Perhaps you’ve heard of graphic facilitation, but you don’t know what it is. Perhaps you’ve seen it, but you don’t know what it’s called, or what to type into Google to find it again. Believe us, we know that the terminology surrounding what we do can be hard to pin down.
Graphic facilitation is probably the most established of the many phrases that (loosely speaking) are used to describe an artist capturing information in visual form. But there are a lot of alternatives - scribing, graphic recording, infodoodling to name but a few – and, if you’re being picky about it (we are, it’s our job) there are subtle but important differences between them.
So, graphic facilitation usually refers to the use of graphics to facilitate a conversation or process. For instance, if you and your team have a problem to solve or need to make a plan, you could thrash it out with the help of a graphic facilitator (you might want to take a look at our InkTanks). The aim of graphic facilitation is to use images to prompt productive conversations, offer fresh perspectives, and pick new pathways through problems. It’s a technique that, when done well, can change the way groups think, communicate and collaborate.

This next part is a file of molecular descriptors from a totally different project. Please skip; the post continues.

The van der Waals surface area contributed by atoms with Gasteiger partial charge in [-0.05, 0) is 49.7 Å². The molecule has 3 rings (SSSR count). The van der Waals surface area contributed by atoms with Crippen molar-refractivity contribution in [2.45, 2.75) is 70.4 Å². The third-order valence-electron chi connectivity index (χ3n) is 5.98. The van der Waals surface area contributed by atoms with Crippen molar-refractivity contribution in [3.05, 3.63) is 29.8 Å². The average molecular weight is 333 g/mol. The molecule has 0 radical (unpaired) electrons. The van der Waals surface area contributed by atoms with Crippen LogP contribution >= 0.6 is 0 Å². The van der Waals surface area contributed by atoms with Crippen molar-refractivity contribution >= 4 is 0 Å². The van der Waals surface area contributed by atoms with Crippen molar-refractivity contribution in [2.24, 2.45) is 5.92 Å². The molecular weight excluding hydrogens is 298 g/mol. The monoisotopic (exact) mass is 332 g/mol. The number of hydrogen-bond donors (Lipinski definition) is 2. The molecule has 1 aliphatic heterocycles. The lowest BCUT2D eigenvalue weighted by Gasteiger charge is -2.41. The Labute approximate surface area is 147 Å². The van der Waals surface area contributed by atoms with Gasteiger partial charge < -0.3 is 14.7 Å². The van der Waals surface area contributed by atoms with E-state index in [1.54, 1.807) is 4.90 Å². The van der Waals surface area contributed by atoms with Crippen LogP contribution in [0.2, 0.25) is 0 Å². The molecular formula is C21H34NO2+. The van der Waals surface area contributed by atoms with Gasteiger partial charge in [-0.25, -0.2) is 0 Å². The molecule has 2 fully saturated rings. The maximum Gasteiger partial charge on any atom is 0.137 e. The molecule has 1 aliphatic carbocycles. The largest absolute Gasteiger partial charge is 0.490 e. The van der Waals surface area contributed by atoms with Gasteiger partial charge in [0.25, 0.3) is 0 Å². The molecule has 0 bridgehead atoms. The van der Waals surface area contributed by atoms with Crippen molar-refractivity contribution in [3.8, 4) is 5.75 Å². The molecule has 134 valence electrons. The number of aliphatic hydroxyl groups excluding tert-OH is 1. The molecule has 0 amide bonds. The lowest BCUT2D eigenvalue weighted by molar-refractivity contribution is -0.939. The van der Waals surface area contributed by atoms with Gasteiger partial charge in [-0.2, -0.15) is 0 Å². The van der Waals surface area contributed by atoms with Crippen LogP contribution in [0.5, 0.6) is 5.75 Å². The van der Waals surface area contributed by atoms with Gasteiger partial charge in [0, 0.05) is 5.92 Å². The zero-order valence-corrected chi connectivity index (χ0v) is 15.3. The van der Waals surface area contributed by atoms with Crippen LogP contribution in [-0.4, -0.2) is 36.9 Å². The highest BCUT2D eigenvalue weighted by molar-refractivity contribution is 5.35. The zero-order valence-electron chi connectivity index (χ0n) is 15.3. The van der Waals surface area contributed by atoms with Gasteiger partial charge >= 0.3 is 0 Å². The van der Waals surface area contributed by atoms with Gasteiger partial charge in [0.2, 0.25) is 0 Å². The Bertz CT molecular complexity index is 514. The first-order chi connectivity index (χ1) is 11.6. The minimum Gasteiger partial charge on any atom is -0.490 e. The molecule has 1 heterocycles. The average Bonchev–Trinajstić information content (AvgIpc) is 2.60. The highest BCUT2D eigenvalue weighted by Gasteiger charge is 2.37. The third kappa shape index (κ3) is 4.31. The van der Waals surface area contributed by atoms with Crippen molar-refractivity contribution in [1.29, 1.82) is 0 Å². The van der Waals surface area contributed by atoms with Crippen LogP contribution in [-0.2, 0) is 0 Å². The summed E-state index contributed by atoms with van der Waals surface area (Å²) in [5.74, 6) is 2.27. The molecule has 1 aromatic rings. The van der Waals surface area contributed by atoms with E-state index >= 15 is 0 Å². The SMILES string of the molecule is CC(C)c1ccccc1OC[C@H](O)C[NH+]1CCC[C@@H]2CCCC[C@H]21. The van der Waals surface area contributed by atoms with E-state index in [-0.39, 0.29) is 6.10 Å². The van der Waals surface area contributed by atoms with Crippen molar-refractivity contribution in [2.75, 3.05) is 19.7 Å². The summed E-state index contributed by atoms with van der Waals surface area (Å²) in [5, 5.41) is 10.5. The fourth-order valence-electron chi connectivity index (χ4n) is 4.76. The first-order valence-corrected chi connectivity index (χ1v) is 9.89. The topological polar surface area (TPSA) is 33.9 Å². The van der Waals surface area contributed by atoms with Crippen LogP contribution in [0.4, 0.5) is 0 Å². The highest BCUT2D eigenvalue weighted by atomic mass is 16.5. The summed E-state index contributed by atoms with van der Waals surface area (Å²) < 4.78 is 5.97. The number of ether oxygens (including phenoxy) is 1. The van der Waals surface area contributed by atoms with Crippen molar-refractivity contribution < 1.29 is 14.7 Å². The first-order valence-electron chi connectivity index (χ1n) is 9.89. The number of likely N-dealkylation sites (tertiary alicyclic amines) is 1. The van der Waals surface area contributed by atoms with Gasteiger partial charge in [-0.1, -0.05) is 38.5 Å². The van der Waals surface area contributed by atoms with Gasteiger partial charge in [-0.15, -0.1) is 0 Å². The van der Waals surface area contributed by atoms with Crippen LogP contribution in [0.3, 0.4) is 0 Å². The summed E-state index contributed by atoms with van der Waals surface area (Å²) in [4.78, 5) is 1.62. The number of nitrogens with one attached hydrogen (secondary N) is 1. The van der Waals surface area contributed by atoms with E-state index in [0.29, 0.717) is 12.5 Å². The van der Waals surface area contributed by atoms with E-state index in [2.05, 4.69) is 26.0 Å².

The term graphic recording is sometimes used interchangeably with graphic facilitation but, if you ask us pendants, that's something a little different, too.
A graphic recorder doesn't try to influence the conversations around them, as a facilitator does. Instead, they aim to keep pace with it; documenting its content with speed and visual clarity. Some people call this 'visual minutes'.
Graphic recording doesn't allow time for interpretation. It simply documents discussions as they happen, providing participants with a focus and an orderly record of what has been said. Sometimes, graphic recording is all that's required and, of course, your wish is our command. But at Scriberia, we can offer something more than that; something that we believe has a lot more value for our clients.